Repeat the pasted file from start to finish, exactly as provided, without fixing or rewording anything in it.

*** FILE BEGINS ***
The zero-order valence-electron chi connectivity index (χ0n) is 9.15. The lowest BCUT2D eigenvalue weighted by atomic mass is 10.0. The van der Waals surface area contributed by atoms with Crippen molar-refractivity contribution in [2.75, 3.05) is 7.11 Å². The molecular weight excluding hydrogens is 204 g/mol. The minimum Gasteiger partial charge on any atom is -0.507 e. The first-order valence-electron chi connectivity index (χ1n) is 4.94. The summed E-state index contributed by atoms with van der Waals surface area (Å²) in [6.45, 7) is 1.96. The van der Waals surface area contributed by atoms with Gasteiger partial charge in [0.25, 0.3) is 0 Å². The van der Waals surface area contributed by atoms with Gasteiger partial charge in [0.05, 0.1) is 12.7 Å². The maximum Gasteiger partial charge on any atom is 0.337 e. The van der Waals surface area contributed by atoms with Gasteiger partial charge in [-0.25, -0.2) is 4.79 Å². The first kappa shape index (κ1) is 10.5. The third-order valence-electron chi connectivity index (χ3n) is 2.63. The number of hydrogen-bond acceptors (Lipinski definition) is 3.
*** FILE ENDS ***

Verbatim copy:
The zero-order valence-electron chi connectivity index (χ0n) is 9.15. The lowest BCUT2D eigenvalue weighted by atomic mass is 10.0. The van der Waals surface area contributed by atoms with Crippen molar-refractivity contribution in [2.75, 3.05) is 7.11 Å². The molecular weight excluding hydrogens is 204 g/mol. The minimum Gasteiger partial charge on any atom is -0.507 e. The first-order valence-electron chi connectivity index (χ1n) is 4.94. The summed E-state index contributed by atoms with van der Waals surface area (Å²) in [6.45, 7) is 1.96. The van der Waals surface area contributed by atoms with Gasteiger partial charge in [0.25, 0.3) is 0 Å². The van der Waals surface area contributed by atoms with Gasteiger partial charge in [0.05, 0.1) is 12.7 Å². The maximum Gasteiger partial charge on any atom is 0.337 e. The van der Waals surface area contributed by atoms with Gasteiger partial charge in [-0.25, -0.2) is 4.79 Å². The first kappa shape index (κ1) is 10.5. The third-order valence-electron chi connectivity index (χ3n) is 2.63. The number of hydrogen-bond acceptors (Lipinski definition) is 3.